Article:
Forza Horizon 3 continues where the previous entry left off in the most direct way possible. This isn’t meant as an insult, but an homage to the daydreams of driving and all it entails. An activity that many people would call a rudimentary chore. But for those who still appreciate the motoring pastime with enjoying freedom, this game does a fantastic job of letting you do wherever you want, in a larger-than-life road tour.
Ever since the first Horizon arrived on the Xbox 360, the concept of open-world driving games always came with some sort of obnoxious catch. Most titles that came before was usually exuded a gritty atmosphere tied to a premise of completing objectives, with the ultimate goal of lighting up some underground circuit or exacting vengeance from a street kingpin. And thankfully, once again, FH3 resists falling into the same exhausted tropes.
No, FH3 doesn’t stray from its predecessor and Australia is pretty much yours to explore almost immediately. It helps that after creating your avatar you’re introduced to the great outback by racing in a Lamborghini Centenario, readying you to the biggest car festival yet. Whether or not you identify at least one thing is clear: this game is a celebration of petrolheaded fantasy.
Compared to the holiday spent in southern Europe, exploring the better parts of mid-eastern Australia has a nicely rural and more adventurous vibe — covering a vast expanse that’s roughly twice the size of the previous title. Taking direct landmark cues from the metropolis of Brisbane, Byron Bay, Gondwana rainforests, and harsh red interior deserts. Another dynamic is the changing weather which is unpredictable, and something that the mainland series woefully lacks even in its sixth iteration.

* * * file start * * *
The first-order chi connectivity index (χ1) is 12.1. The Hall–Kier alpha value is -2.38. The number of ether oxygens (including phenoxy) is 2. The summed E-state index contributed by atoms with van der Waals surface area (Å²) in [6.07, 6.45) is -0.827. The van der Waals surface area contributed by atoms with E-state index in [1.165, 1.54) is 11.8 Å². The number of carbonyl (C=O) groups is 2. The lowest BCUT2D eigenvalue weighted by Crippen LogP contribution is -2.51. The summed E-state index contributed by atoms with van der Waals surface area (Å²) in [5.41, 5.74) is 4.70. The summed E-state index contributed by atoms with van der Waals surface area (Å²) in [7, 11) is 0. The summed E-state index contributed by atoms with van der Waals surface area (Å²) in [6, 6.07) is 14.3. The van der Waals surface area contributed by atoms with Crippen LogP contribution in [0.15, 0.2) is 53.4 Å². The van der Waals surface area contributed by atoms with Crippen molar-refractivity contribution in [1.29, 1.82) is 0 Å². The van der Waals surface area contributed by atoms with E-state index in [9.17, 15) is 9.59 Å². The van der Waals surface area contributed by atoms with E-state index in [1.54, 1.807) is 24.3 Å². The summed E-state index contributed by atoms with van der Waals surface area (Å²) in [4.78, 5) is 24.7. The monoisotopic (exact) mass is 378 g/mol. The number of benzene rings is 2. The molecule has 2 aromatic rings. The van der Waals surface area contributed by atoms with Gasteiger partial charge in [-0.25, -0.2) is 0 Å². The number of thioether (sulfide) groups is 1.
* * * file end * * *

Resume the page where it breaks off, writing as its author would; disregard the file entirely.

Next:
On top of these elemental touches FH3 is engaging to play over again, because there are few restrictions to adhere to when playing. You won’t need to worry about how you get to your next destination or which mission to focus on; hell, it doesn’t matter who reckless you are since there’s nothing you can be penalized against.
For example, want to drive a $335,000 Rolls-Royce Dawn right off a cliff? Sure thing. Water folding in a LaFerrari? Good to go. Yearning to carve the corners in a quick, three-wheeled Reliant Supervan III? Who’s going to stop you? With literally no rules on how to satisfy non-racing curiosities, the world (and a growing roster of over 350 cars) is your potentially absurd oyster. Of course it would technically be better to pick the right car for the job, but who needs practicality when barreling through dense vegetation on a whim?
There’s also no median on how to gain points either. Drive with precision and tact and you’re rewarded in healthy multiples without a conceivable limit, or carelessly crash through fences and weave like you’re drunk in traffic. The scoring is seemingly equal in theory with numerous driver perks and unlockable handicaps that keep bonuses coming. For staunch perfectionists and the inexperienced, you can utilize the rewind feature (the do-over) and skip things back a couple of seconds.